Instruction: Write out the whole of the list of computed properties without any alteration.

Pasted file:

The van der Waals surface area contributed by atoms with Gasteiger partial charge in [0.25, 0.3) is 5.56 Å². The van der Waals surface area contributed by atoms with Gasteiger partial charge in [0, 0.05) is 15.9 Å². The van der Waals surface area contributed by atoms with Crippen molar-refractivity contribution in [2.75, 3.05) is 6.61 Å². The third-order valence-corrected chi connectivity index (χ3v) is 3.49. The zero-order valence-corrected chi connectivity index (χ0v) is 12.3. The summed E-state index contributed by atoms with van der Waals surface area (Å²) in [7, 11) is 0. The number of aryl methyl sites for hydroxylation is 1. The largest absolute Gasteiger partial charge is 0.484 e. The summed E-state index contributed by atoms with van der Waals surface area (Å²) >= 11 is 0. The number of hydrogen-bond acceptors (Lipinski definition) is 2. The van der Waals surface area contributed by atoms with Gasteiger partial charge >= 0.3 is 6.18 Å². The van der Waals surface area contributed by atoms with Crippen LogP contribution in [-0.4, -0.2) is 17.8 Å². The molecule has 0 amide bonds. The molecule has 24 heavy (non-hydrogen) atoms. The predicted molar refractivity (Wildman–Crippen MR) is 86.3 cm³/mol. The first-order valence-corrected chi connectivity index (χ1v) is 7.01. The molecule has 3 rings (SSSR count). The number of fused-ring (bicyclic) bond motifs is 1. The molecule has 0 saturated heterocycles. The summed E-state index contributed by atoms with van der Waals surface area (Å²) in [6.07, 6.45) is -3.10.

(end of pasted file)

The van der Waals surface area contributed by atoms with Gasteiger partial charge in [0.25, 0.3) is 5.56 Å². The van der Waals surface area contributed by atoms with Gasteiger partial charge in [0, 0.05) is 15.9 Å². The van der Waals surface area contributed by atoms with Crippen molar-refractivity contribution in [2.75, 3.05) is 6.61 Å². The third-order valence-corrected chi connectivity index (χ3v) is 3.49. The zero-order valence-corrected chi connectivity index (χ0v) is 12.3. The summed E-state index contributed by atoms with van der Waals surface area (Å²) in [7, 11) is 0. The number of aryl methyl sites for hydroxylation is 1. The largest absolute Gasteiger partial charge is 0.484 e. The summed E-state index contributed by atoms with van der Waals surface area (Å²) >= 11 is 0. The number of hydrogen-bond acceptors (Lipinski definition) is 2. The van der Waals surface area contributed by atoms with Gasteiger partial charge >= 0.3 is 6.18 Å². The van der Waals surface area contributed by atoms with Crippen LogP contribution in [-0.4, -0.2) is 17.8 Å². The molecule has 0 amide bonds. The molecule has 24 heavy (non-hydrogen) atoms. The predicted molar refractivity (Wildman–Crippen MR) is 86.3 cm³/mol. The first-order valence-corrected chi connectivity index (χ1v) is 7.01. The molecule has 3 rings (SSSR count). The number of fused-ring (bicyclic) bond motifs is 1. The molecule has 0 saturated heterocycles. The summed E-state index contributed by atoms with van der Waals surface area (Å²) in [6.07, 6.45) is -3.10.